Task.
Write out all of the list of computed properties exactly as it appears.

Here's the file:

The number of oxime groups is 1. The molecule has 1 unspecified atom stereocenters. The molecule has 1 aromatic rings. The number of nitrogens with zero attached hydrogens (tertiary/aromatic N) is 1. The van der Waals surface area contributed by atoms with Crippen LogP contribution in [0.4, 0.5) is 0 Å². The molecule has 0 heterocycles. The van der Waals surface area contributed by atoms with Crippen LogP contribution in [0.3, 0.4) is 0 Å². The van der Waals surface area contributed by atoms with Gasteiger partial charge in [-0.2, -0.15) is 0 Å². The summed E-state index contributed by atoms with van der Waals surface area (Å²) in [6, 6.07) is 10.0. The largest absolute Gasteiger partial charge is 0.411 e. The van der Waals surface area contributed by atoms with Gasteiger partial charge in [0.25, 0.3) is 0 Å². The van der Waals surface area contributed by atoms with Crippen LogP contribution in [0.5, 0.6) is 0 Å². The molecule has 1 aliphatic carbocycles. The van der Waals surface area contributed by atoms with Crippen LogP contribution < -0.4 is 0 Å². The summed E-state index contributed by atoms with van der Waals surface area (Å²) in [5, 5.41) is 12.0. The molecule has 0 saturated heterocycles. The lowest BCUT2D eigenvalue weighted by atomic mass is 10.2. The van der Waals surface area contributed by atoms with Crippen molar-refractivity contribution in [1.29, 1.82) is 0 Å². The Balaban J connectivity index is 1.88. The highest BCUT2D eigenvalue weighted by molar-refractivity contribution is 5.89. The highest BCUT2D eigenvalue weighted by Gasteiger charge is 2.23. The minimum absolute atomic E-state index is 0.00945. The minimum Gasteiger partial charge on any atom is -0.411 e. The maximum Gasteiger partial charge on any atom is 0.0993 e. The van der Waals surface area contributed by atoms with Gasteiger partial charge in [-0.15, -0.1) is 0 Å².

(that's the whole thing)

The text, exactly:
The number of oxime groups is 1. The molecule has 1 unspecified atom stereocenters. The molecule has 1 aromatic rings. The number of nitrogens with zero attached hydrogens (tertiary/aromatic N) is 1. The van der Waals surface area contributed by atoms with Crippen LogP contribution in [0.4, 0.5) is 0 Å². The molecule has 0 heterocycles. The van der Waals surface area contributed by atoms with Crippen LogP contribution in [0.3, 0.4) is 0 Å². The van der Waals surface area contributed by atoms with Gasteiger partial charge in [-0.2, -0.15) is 0 Å². The summed E-state index contributed by atoms with van der Waals surface area (Å²) in [6, 6.07) is 10.0. The largest absolute Gasteiger partial charge is 0.411 e. The van der Waals surface area contributed by atoms with Gasteiger partial charge in [0.25, 0.3) is 0 Å². The van der Waals surface area contributed by atoms with Crippen LogP contribution in [0.5, 0.6) is 0 Å². The molecule has 1 aliphatic carbocycles. The van der Waals surface area contributed by atoms with Crippen LogP contribution < -0.4 is 0 Å². The summed E-state index contributed by atoms with van der Waals surface area (Å²) in [5, 5.41) is 12.0. The molecule has 0 saturated heterocycles. The lowest BCUT2D eigenvalue weighted by atomic mass is 10.2. The van der Waals surface area contributed by atoms with Crippen molar-refractivity contribution in [1.29, 1.82) is 0 Å². The Balaban J connectivity index is 1.88. The highest BCUT2D eigenvalue weighted by molar-refractivity contribution is 5.89. The highest BCUT2D eigenvalue weighted by Gasteiger charge is 2.23. The minimum absolute atomic E-state index is 0.00945. The minimum Gasteiger partial charge on any atom is -0.411 e. The maximum Gasteiger partial charge on any atom is 0.0993 e. The van der Waals surface area contributed by atoms with Gasteiger partial charge in [-0.15, -0.1) is 0 Å².